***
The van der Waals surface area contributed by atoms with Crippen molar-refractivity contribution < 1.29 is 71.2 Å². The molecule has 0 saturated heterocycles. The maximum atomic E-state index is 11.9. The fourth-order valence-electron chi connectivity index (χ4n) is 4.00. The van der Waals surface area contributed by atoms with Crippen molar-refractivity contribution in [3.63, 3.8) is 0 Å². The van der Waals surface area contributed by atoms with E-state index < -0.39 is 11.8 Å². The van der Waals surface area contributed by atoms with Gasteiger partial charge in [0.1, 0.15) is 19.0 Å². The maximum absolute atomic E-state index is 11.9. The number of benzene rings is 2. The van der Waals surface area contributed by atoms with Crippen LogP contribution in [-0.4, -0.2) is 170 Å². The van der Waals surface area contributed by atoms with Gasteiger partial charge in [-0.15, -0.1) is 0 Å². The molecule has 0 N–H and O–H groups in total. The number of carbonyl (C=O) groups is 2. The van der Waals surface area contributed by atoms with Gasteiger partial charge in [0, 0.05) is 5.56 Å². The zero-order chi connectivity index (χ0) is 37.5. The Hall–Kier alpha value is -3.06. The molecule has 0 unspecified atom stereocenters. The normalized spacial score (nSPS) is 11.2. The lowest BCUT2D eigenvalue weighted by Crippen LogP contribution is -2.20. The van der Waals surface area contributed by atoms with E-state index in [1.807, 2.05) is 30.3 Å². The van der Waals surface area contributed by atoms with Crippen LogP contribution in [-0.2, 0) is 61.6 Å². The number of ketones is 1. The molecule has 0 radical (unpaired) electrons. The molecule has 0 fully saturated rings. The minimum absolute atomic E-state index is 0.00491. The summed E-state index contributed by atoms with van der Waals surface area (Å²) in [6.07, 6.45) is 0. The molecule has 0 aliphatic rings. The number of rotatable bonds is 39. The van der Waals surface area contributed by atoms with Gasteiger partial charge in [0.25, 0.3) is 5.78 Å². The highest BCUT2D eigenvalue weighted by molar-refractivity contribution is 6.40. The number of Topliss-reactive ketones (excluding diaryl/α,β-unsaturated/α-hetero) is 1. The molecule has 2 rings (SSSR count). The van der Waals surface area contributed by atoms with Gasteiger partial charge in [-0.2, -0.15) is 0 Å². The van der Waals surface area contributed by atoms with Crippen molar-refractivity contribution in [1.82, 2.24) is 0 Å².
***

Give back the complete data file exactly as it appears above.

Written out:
The van der Waals surface area contributed by atoms with Crippen molar-refractivity contribution < 1.29 is 71.2 Å². The molecule has 0 saturated heterocycles. The maximum atomic E-state index is 11.9. The fourth-order valence-electron chi connectivity index (χ4n) is 4.00. The van der Waals surface area contributed by atoms with Crippen molar-refractivity contribution in [3.63, 3.8) is 0 Å². The van der Waals surface area contributed by atoms with E-state index < -0.39 is 11.8 Å². The van der Waals surface area contributed by atoms with Gasteiger partial charge in [0.1, 0.15) is 19.0 Å². The maximum absolute atomic E-state index is 11.9. The number of benzene rings is 2. The van der Waals surface area contributed by atoms with Crippen LogP contribution in [-0.4, -0.2) is 170 Å². The van der Waals surface area contributed by atoms with Gasteiger partial charge in [-0.15, -0.1) is 0 Å². The molecule has 0 N–H and O–H groups in total. The number of carbonyl (C=O) groups is 2. The van der Waals surface area contributed by atoms with Gasteiger partial charge in [0, 0.05) is 5.56 Å². The zero-order chi connectivity index (χ0) is 37.5. The Hall–Kier alpha value is -3.06. The molecule has 0 unspecified atom stereocenters. The normalized spacial score (nSPS) is 11.2. The lowest BCUT2D eigenvalue weighted by Crippen LogP contribution is -2.20. The van der Waals surface area contributed by atoms with E-state index in [1.807, 2.05) is 30.3 Å². The van der Waals surface area contributed by atoms with Crippen LogP contribution in [-0.2, 0) is 61.6 Å². The number of ketones is 1. The molecule has 0 radical (unpaired) electrons. The molecule has 0 fully saturated rings. The minimum absolute atomic E-state index is 0.00491. The summed E-state index contributed by atoms with van der Waals surface area (Å²) in [6.07, 6.45) is 0. The molecule has 0 aliphatic rings. The number of rotatable bonds is 39. The van der Waals surface area contributed by atoms with Gasteiger partial charge in [0.25, 0.3) is 5.78 Å². The highest BCUT2D eigenvalue weighted by molar-refractivity contribution is 6.40. The number of Topliss-reactive ketones (excluding diaryl/α,β-unsaturated/α-hetero) is 1. The molecule has 2 rings (SSSR count). The van der Waals surface area contributed by atoms with Gasteiger partial charge in [-0.2, -0.15) is 0 Å². The van der Waals surface area contributed by atoms with Crippen molar-refractivity contribution in [1.82, 2.24) is 0 Å².